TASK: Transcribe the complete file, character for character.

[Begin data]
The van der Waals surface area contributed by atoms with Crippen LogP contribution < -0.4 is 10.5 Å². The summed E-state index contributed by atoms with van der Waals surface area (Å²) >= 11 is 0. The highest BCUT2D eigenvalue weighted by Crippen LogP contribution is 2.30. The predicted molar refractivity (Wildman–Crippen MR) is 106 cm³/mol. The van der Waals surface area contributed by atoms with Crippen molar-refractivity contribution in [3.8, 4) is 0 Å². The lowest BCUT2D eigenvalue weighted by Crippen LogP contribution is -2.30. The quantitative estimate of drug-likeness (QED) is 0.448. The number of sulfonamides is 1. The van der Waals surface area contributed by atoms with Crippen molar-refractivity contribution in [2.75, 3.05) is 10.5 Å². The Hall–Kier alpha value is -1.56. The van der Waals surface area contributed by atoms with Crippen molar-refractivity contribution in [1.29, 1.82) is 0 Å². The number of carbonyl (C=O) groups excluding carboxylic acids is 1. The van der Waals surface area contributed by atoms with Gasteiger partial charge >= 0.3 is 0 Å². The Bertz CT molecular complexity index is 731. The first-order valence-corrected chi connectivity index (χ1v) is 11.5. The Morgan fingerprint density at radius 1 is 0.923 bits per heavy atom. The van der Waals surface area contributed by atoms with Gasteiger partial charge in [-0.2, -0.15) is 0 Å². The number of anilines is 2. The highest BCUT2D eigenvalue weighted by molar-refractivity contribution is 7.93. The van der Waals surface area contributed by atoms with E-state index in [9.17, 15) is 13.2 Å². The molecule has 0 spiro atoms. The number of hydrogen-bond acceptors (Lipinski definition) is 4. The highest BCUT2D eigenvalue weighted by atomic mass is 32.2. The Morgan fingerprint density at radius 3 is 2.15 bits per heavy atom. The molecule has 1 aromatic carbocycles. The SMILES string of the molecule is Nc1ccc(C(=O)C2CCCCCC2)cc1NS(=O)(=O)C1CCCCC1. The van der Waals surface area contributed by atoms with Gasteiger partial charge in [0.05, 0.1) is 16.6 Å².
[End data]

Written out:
The van der Waals surface area contributed by atoms with Crippen LogP contribution < -0.4 is 10.5 Å². The summed E-state index contributed by atoms with van der Waals surface area (Å²) >= 11 is 0. The highest BCUT2D eigenvalue weighted by Crippen LogP contribution is 2.30. The predicted molar refractivity (Wildman–Crippen MR) is 106 cm³/mol. The van der Waals surface area contributed by atoms with Crippen molar-refractivity contribution in [3.8, 4) is 0 Å². The lowest BCUT2D eigenvalue weighted by Crippen LogP contribution is -2.30. The quantitative estimate of drug-likeness (QED) is 0.448. The number of sulfonamides is 1. The van der Waals surface area contributed by atoms with Crippen molar-refractivity contribution in [2.75, 3.05) is 10.5 Å². The Hall–Kier alpha value is -1.56. The van der Waals surface area contributed by atoms with Crippen molar-refractivity contribution in [1.29, 1.82) is 0 Å². The number of carbonyl (C=O) groups excluding carboxylic acids is 1. The van der Waals surface area contributed by atoms with Gasteiger partial charge >= 0.3 is 0 Å². The Bertz CT molecular complexity index is 731. The first-order valence-corrected chi connectivity index (χ1v) is 11.5. The Morgan fingerprint density at radius 1 is 0.923 bits per heavy atom. The van der Waals surface area contributed by atoms with Gasteiger partial charge in [-0.2, -0.15) is 0 Å². The number of anilines is 2. The highest BCUT2D eigenvalue weighted by molar-refractivity contribution is 7.93. The van der Waals surface area contributed by atoms with E-state index in [9.17, 15) is 13.2 Å². The molecule has 0 spiro atoms. The number of hydrogen-bond acceptors (Lipinski definition) is 4. The highest BCUT2D eigenvalue weighted by atomic mass is 32.2. The Morgan fingerprint density at radius 3 is 2.15 bits per heavy atom. The molecule has 1 aromatic carbocycles. The SMILES string of the molecule is Nc1ccc(C(=O)C2CCCCCC2)cc1NS(=O)(=O)C1CCCCC1. The van der Waals surface area contributed by atoms with Gasteiger partial charge in [0.05, 0.1) is 16.6 Å².